Princess Alice was a woman of many interests and wide friendships. Among her friends was the great philosopher David Strauss, who dedicated to her his work on Voltaire. Intellectual pursuits were always more congenial to her than worldly pleasures, though she had great charm of manner and as a public duty scrupulously took her share in the society life of Darmstadt.
Princess Alice's private life was devoted to her husband and their seven children. In her letters to Queen Victoria she continually mentions their little ailments, their quaint sayings, and the trivial things that a mother loves to note. She directed their education, studied their characters, and guided each one individually. The terrible death of her baby boy, Prince Frederick, who was killed by a fall from a window under her very eyes (May 29th, 1873), gave her a moral and physical shock from which she never really recovered. But she braced herself for the sake of her other children; she wrote to Queen Victoria: "God is very merciful in letting time temper the sharpness of one's grief and letting sorrow find its natural place in our hearts without withdrawing us from life."
The little Princess, whose birth was recorded on June 6th, 1872, and who was destined to be one of the most tragic figures of history, was christened, on her parents' wedding day, July 1st, Victoria Alix Helena Louise Beatrice, her godparents being the Prince and Princess of Wales (King Edward VII and Queen Alexandra), the Tsarevich (Alexander III) and Tsarevna - Princess Alix's future parents-in-law, Princess Beatrice of Great Britain, the Duchess of Cambridge, and the Landgravine of Hesse.
The Princess was called Alix, this being the nearest possible rendering of her mother's name. The Princess wished to avoid "Alice"- they pronounce too dreadfully in German " (June 17th, 1872) "they murder my name here, Aliicé they pronounce it " (June 29th). The little Princess had the good looks of all her brothers and sisters, and we can catch glimpses of a happy, uneventful babyhood in Princess Alice's letters to the Queen:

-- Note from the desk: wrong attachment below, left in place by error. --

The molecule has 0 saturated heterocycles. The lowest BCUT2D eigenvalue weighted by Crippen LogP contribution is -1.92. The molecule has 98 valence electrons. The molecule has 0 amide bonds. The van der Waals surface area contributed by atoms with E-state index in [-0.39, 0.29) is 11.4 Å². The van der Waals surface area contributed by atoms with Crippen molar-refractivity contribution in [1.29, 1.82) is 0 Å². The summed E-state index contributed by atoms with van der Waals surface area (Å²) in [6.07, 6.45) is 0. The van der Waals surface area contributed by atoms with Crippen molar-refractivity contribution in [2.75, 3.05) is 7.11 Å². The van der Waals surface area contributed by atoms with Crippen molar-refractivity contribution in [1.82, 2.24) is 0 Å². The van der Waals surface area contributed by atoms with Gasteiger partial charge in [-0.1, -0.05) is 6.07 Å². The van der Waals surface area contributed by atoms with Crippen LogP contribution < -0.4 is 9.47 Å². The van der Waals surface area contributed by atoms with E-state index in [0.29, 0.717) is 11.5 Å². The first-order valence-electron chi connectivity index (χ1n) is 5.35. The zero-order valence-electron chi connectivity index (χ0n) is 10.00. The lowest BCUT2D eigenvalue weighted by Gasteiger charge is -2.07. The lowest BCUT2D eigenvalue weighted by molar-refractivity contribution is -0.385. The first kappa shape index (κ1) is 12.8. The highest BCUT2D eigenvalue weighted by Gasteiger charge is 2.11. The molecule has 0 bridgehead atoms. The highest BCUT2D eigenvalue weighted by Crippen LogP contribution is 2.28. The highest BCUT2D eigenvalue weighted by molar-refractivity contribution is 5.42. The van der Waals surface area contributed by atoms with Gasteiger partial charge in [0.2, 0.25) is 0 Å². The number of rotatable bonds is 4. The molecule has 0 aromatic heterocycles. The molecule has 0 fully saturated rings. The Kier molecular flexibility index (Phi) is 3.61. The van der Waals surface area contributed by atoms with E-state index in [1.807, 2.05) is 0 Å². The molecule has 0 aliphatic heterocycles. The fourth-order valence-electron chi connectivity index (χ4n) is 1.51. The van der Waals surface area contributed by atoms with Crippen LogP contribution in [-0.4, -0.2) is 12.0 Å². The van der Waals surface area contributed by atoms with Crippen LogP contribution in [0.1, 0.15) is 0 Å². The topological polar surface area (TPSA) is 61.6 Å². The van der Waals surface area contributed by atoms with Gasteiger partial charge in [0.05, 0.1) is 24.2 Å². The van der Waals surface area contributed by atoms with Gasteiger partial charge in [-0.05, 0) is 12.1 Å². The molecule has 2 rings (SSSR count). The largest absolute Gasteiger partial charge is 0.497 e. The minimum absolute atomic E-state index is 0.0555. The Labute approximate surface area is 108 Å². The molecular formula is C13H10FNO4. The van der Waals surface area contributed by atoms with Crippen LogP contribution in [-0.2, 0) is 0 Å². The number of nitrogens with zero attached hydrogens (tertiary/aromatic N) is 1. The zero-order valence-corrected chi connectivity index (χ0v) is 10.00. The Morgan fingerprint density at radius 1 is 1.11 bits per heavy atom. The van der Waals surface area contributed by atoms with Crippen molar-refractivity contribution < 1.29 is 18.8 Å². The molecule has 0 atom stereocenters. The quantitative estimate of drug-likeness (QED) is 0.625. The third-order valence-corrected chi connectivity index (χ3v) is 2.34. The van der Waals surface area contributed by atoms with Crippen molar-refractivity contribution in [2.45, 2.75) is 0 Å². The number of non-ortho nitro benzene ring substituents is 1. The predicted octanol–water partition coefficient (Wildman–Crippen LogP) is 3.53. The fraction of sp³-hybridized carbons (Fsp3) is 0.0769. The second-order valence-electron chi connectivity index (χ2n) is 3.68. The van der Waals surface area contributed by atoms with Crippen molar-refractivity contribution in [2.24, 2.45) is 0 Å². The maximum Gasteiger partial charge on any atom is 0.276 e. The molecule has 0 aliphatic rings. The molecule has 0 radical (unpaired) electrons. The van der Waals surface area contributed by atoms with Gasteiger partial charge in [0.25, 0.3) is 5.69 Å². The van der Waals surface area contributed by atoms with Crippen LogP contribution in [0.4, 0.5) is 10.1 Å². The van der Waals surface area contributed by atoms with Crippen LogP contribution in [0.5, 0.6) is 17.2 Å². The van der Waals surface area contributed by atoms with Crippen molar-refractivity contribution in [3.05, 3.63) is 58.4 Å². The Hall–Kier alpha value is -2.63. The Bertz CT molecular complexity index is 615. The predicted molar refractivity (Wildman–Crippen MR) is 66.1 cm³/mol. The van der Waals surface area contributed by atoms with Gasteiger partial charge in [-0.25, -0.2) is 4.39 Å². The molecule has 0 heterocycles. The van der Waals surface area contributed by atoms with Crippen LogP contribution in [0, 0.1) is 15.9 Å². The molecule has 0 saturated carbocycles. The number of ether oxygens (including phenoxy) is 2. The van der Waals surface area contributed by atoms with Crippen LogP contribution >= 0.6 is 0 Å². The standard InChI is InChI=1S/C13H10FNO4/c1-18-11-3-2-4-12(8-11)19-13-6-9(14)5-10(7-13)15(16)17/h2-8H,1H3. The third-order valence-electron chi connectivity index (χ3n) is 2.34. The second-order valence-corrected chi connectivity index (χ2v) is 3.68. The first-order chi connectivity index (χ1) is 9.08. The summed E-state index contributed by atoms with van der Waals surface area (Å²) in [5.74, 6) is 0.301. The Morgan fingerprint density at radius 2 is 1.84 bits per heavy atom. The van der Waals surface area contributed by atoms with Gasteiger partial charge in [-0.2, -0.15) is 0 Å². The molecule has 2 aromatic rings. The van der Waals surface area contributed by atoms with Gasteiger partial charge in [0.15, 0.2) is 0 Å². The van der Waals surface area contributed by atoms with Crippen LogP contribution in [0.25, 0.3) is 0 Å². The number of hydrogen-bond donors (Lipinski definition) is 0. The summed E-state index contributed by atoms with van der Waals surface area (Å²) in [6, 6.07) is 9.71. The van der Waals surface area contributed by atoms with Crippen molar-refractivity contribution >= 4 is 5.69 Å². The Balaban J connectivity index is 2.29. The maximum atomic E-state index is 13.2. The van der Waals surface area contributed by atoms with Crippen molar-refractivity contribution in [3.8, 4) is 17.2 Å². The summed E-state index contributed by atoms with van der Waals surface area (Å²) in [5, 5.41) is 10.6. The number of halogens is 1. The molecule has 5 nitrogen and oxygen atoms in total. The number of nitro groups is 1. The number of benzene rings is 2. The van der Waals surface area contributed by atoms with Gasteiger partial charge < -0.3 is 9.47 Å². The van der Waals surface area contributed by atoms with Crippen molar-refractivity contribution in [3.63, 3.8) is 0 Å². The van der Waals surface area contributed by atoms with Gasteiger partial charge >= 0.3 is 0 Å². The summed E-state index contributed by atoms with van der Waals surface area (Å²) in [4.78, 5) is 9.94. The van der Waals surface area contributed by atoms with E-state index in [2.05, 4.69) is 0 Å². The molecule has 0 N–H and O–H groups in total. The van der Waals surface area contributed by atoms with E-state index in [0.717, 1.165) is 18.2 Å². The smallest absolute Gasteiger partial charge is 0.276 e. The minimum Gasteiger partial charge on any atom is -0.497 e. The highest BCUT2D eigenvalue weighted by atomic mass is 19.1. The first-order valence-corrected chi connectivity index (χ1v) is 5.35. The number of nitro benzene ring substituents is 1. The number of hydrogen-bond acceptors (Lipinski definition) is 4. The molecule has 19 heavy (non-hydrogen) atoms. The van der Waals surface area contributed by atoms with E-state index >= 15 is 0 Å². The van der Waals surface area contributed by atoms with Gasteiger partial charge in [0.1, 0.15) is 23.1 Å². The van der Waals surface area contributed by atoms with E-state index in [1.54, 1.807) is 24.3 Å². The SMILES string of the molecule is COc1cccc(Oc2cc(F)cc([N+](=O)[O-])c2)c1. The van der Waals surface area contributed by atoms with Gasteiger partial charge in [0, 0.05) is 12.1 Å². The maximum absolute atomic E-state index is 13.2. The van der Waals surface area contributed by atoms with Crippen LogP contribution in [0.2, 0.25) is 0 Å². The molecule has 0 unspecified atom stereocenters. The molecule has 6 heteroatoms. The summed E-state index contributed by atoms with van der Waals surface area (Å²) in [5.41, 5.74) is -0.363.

Baby is like Ella, only smaller features, and still darker eyes with very black lashes, and reddish brown hair. She is a sweet, merry little person, always laughing and a dimple in one cheek, just like Ernie (August 14th, 1872).
Mention of the Princess Alix's beauty as a baby is made in several later letters. On the occasion of the christening of her little sister, Princess Marie (May), her mother writes to the Queen: " Sunny in pink was immensely admired" July 13 th, 1874. "Sunny is the picture of robust health September 1st, 1878.
The Princesses Victoria and Ella (Elizabeth) were already in the schoolroom when their sister was born, and Princess Irene was by herself, between nursery and schoolroom. Princess Alix's babyhood was thus spent mostly with her brother and Princess May. This beloved elder brother, the originator of all their games, was the object of her deep admiration, and the intimacy of childhood remained with them all their lives.
Left: Alix (Alexandra) as a young girl
Life in both nursery and schoolroom followed definite rules, laid down by the children's mother, and on the same simple lines as those on which Queen Victoria's children had been brought up. Their father did not become reigning Grand Duke till the death of his uncle in 1877. Both Prince and Princess Louis gave much of their income to charity, and the building of the New Palace had swallowed much of the Princess's dowry, so that, before the Grand Duke's accession, they were far from rich. Their children were brought up in accordance with old-fashioned English ideas of hygiene, which were, at that time, far ahead of those in Germany. Their dress was simple and their fare of the plainest; indeed they kept all their lives hated memories of rice puddings and baked apples in endless succession.